Barber v. Ritter, 196 P.3d 238 (Colo. 2008)

Question: Does the Colorado Constitution allow the legislature to take fees and use them for tax purposes without voter approval?

What the Constitution Says: The Constitution requires that the state must have voter approval in advance for a tax policy change directly causing “a net tax revenue gain”. Colo. Const. art X, § 20(4)(a).

The Mullarkey Justices Disagree with the Constitution: Chief Justice Mary Mullarkey, Justice Michael Bender, and Justice Alex Martinez say that money collected as fees can be used as taxes without voter approval because there is no “net revenue gain” (p. 242). However, there is a “net tax revenue gain” (emphasis supplied) when fees are converted and diverted to tax purposes, and that is why the Colorado Constitution actually does require voter approval.

Three Justices Criticize the Mullarkey Justices: Three Justices berated the Mullarkey Justices for deciding the case since no one who had actually paid fees was in front of the Court. Instead, there were ordinary taxpayers who actually benefitted from the fees that others had paid (p. 256).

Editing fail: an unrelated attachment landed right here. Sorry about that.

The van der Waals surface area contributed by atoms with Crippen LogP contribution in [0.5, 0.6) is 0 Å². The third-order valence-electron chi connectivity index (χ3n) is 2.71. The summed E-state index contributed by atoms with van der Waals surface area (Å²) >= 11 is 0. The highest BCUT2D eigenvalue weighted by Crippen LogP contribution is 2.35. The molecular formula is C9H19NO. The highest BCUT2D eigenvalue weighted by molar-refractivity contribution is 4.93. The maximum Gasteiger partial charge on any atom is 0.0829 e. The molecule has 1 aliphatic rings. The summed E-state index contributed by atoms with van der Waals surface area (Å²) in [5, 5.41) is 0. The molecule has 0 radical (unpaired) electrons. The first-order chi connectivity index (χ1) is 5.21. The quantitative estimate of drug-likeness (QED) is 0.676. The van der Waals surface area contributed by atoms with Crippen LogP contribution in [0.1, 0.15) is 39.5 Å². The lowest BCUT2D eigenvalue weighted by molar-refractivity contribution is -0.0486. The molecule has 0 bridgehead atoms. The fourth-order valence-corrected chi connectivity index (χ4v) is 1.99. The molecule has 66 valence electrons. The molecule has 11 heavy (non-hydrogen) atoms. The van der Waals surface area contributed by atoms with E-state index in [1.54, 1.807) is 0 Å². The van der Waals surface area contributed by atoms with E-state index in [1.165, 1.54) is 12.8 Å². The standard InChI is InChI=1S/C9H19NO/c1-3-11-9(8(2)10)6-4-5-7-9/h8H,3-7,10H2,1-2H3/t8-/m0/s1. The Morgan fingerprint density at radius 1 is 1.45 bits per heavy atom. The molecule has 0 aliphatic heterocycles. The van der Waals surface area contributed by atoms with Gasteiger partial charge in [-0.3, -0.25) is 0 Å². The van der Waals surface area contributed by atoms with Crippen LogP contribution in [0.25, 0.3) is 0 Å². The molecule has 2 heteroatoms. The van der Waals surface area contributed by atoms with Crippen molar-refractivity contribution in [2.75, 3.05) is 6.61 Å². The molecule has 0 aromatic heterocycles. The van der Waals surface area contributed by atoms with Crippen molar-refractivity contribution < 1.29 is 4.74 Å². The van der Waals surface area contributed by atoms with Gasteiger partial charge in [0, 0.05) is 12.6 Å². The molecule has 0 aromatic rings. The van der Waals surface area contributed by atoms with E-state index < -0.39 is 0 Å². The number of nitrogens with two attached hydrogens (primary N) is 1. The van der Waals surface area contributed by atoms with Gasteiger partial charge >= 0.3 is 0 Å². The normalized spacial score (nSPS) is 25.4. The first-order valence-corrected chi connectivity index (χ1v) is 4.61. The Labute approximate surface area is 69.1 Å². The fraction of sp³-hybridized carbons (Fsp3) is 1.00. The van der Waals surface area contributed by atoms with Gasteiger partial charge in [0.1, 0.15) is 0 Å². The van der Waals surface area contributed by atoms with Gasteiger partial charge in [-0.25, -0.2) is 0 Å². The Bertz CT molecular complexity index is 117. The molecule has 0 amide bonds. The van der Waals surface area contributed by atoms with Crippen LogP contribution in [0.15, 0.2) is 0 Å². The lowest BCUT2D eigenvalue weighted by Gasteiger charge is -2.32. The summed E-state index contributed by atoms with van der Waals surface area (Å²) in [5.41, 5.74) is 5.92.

What Does the Mullarkey-Bender-Martinez Decision Mean for You? This looks like a policy or political decision encouraging the General Assembly to divert fees for tax purposes. And so the decision is contrary to the Constitution’s TABOR Amendment that is supposed to protect taxpayers from tax increases made without their consent.

Additional Information and References

Read the entire published opinion: Barber vs. Ritter
Related precedent: Bloom v. City of Fort Collins


When is a “fee” not a tax? When the Mullarkey Court says so…

The Colorado Car Tax - er, “vehicle registration fee” increase - brought to you courtesy of the Colorado Supreme Court